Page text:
That this information is public record does not just impact the person who committed the crimes, said Zack, a person who was formerly incarcerated for a sex crime, who also asked to go by a pseudonym due to the lingering stigma of his offense.
Every time someone googles his brother's name or his niece’s name, Zack’s crime pops up.
“I take 100 percent accountability for my actions from almost 10 years ago,” Zack said. “It's still directly impacting my loved ones in a negative way. Not only does that tarnish my relationships with my family, but it also splinters my relationships with my family.
“I feel like I'm walking on eggshells every moment.”
People who reenter society without friends or family on the outside are given an almost impossible task of finding a way to make it with restrictions and without resources.
People with sex offenses are set up to fail, Zack argued. Society wants them to fail, he said.
“We feel like as a society, that's what they deserve,” Zack said. “But what society doesn't understand is them failing is creating more victims.”
Zack has felt alienated and ostracized from the community, in part because of restrictions put on him by the registry. He has to fight to believe in himself, in the person he wants to be.
“The registry just is a constant reminder of how bad of a person I am,” Zack said.
Effectiveness of the registry
The sex offender registry was established in order to prevent people convicted of sex crimes to commit those crimes again, but sex crimes actually have a low recidivism rate. A 2003 report from the Bureau of Justice Statistics found that people convicted with a sex offense only had a 3.5 percent recidivism rate in the three years after they were released.
Another, more recent, report from the Bureau of Justice Statistics found that released sex offenders whose most serious crime was rape or sexual assault were less likely to be arrested for any crime than other released prisoners.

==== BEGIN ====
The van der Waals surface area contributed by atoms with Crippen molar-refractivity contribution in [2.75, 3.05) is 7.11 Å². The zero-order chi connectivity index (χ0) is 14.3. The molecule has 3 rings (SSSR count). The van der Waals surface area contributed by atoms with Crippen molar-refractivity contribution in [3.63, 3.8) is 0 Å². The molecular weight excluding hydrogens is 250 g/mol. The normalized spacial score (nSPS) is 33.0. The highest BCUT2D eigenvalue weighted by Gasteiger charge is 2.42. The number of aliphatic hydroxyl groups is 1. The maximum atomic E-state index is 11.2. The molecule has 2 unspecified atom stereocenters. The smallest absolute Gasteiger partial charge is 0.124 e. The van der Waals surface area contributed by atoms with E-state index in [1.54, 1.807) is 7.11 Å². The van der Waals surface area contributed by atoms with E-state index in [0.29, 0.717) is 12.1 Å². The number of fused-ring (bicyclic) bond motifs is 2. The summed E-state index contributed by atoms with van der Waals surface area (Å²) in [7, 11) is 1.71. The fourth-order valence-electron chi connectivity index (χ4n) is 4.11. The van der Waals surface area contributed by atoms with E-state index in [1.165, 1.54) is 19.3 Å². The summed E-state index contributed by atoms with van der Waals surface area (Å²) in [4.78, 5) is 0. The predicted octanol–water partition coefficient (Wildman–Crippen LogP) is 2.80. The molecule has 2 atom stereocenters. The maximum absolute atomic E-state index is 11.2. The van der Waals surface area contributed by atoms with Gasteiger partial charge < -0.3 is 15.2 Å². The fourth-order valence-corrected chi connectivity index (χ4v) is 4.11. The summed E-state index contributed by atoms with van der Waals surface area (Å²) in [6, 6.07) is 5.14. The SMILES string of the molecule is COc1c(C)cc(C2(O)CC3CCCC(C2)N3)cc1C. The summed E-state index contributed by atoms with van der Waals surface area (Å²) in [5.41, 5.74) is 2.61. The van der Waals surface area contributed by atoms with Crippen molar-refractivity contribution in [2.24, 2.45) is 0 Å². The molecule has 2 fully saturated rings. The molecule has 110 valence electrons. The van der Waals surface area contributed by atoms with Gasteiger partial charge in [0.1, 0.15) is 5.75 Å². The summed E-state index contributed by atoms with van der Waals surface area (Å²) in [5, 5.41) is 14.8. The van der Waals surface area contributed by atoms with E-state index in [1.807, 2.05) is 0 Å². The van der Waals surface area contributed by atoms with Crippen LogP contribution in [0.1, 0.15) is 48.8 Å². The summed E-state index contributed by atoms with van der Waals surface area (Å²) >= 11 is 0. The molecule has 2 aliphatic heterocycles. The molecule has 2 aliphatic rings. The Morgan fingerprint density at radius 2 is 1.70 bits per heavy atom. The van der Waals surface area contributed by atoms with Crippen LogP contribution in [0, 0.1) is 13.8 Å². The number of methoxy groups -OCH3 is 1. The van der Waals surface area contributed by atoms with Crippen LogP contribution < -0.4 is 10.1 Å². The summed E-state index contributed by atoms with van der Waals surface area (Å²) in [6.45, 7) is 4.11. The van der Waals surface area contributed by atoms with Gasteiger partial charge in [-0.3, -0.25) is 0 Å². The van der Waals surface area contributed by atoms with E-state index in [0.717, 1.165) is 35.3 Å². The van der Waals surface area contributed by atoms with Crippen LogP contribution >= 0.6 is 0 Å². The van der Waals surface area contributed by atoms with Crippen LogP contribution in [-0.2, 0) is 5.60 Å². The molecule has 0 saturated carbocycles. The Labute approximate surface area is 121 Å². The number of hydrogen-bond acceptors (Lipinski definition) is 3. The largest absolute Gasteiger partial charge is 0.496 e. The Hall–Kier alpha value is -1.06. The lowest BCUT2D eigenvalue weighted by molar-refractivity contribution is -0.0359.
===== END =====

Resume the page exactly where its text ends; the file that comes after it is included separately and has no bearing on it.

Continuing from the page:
The majority of the 67 percent of those sex offenders who were rearrested after release were arrested for public order offenses, such as parole and public order offenses. Just 7.7 percent of people previously arrested for those sex crimes were rearrested for a sex offense.
It isn’t surprising to Pat VanBuren, a psychologist and one of the founders of the Sex Offender Accountability and Responsibility Program. SOAR is a cognitive behavioral treatment program which helps people convicted of sex crimes learn to understand why they sexually abused someone and prevent it from happening again.
Society universally shames and stigmatizes sex crimes. There is little incentive to continue to harm people, VanBuren said.
“This is a shame-based crime,” VanBuren said. “You don't have bragging rights.”
Research has indicated that sex offender registries have little impact on recidivism rates — including studies in New Jersey, South Carolina and North Carolina. Only two studies, from Washington and Minnesota, found a correlation between a state having a registry and reduced recidivism rates.
Nonetheless, the authors of the Minnesota study cautioned against the adverse impact sex offender registries had for reentry. Instead, it recommended a practice used in Canada called Circles of Support and Accountability, a restorative justice practice that helps people with sex crimes reintegrate into society as part of the community.
Alternatives to the registry
Most of the people Robert Carbo worked with as the psychological services coordinator at the Sex Offender Accountability and Responsibility Program he describes as a “normal guy off the street.”
Carbo, who retired from the SOAR program in August 2019, worked with people who live with the guilt of harming another person every day, but who still want to live a meaningful life upon reentering society. He said the one-size-fits-all approach of the sex offender registry makes it hard for people even who committed more minor sex crimes to reintegrate.
“I think the registry, although it can do some good things, it does a lot more harm than good overall, the way it's currently employed,” Carbo said.
Some states, such as Washington, have a tiered system for which people convicted of sex crimes are on the public registry. “Level I offenders” who are unlikely to reoffend are not published on the registry and can live more or less freely.
Zack said he’s thought of moving to Washington so he could live without the registry over his head, but that would mean moving away from his support system. It isn’t worth that sacrifice to him.
Hours after the first conversation with Coleman, he called back. He was unable to come to an agreement with the landlord, putting him “back at square one.”
“I won’t give up,” Coleman said in a text, “that’s not an option.”
This story was updated to clarify that the 2019 Bureau of Justice Statistics report focused on sex offenders whose most serious crime was rape or sexual assault.